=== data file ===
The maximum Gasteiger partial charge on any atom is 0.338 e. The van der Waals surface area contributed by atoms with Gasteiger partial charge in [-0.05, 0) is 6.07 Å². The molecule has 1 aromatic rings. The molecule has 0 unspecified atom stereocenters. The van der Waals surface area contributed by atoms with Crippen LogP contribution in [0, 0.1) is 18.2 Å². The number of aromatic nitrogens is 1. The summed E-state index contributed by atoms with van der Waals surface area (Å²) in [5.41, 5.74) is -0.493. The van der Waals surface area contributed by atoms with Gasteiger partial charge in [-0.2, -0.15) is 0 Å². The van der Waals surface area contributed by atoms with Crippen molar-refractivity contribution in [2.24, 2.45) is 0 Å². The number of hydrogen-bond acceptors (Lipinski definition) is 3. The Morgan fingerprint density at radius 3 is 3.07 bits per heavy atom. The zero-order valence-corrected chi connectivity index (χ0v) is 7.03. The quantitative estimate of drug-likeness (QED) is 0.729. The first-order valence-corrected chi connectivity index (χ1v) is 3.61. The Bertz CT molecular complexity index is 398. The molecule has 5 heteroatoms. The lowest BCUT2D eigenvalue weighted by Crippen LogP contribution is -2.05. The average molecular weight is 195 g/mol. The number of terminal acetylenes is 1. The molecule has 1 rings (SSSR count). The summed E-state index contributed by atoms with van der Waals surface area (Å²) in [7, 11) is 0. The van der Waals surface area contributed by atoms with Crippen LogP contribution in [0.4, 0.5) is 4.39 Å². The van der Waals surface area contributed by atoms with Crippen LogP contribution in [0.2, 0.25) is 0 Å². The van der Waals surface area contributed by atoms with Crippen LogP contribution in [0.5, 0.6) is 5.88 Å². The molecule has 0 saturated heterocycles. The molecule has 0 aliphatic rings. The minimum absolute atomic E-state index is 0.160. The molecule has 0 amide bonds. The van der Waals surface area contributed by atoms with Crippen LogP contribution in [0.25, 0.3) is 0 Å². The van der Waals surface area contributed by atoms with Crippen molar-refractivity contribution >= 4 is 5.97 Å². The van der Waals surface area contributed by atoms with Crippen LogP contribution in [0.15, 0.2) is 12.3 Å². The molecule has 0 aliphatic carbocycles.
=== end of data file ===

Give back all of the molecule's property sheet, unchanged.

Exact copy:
The maximum Gasteiger partial charge on any atom is 0.338 e. The van der Waals surface area contributed by atoms with Gasteiger partial charge in [-0.05, 0) is 6.07 Å². The molecule has 1 aromatic rings. The molecule has 0 unspecified atom stereocenters. The van der Waals surface area contributed by atoms with Crippen LogP contribution in [0, 0.1) is 18.2 Å². The number of aromatic nitrogens is 1. The summed E-state index contributed by atoms with van der Waals surface area (Å²) in [5.41, 5.74) is -0.493. The van der Waals surface area contributed by atoms with Gasteiger partial charge in [-0.2, -0.15) is 0 Å². The van der Waals surface area contributed by atoms with Crippen molar-refractivity contribution in [2.24, 2.45) is 0 Å². The number of hydrogen-bond acceptors (Lipinski definition) is 3. The Morgan fingerprint density at radius 3 is 3.07 bits per heavy atom. The zero-order valence-corrected chi connectivity index (χ0v) is 7.03. The quantitative estimate of drug-likeness (QED) is 0.729. The first-order valence-corrected chi connectivity index (χ1v) is 3.61. The Bertz CT molecular complexity index is 398. The molecule has 5 heteroatoms. The lowest BCUT2D eigenvalue weighted by Crippen LogP contribution is -2.05. The average molecular weight is 195 g/mol. The number of terminal acetylenes is 1. The molecule has 1 rings (SSSR count). The summed E-state index contributed by atoms with van der Waals surface area (Å²) in [7, 11) is 0. The van der Waals surface area contributed by atoms with Crippen LogP contribution in [0.4, 0.5) is 4.39 Å². The van der Waals surface area contributed by atoms with Crippen LogP contribution in [0.2, 0.25) is 0 Å². The van der Waals surface area contributed by atoms with Crippen LogP contribution in [0.5, 0.6) is 5.88 Å². The molecule has 0 saturated heterocycles. The molecule has 0 aliphatic rings. The minimum absolute atomic E-state index is 0.160. The molecule has 0 amide bonds. The van der Waals surface area contributed by atoms with Crippen LogP contribution in [0.25, 0.3) is 0 Å². The van der Waals surface area contributed by atoms with Crippen molar-refractivity contribution >= 4 is 5.97 Å². The van der Waals surface area contributed by atoms with Crippen LogP contribution in [0.15, 0.2) is 12.3 Å². The molecule has 0 aliphatic carbocycles.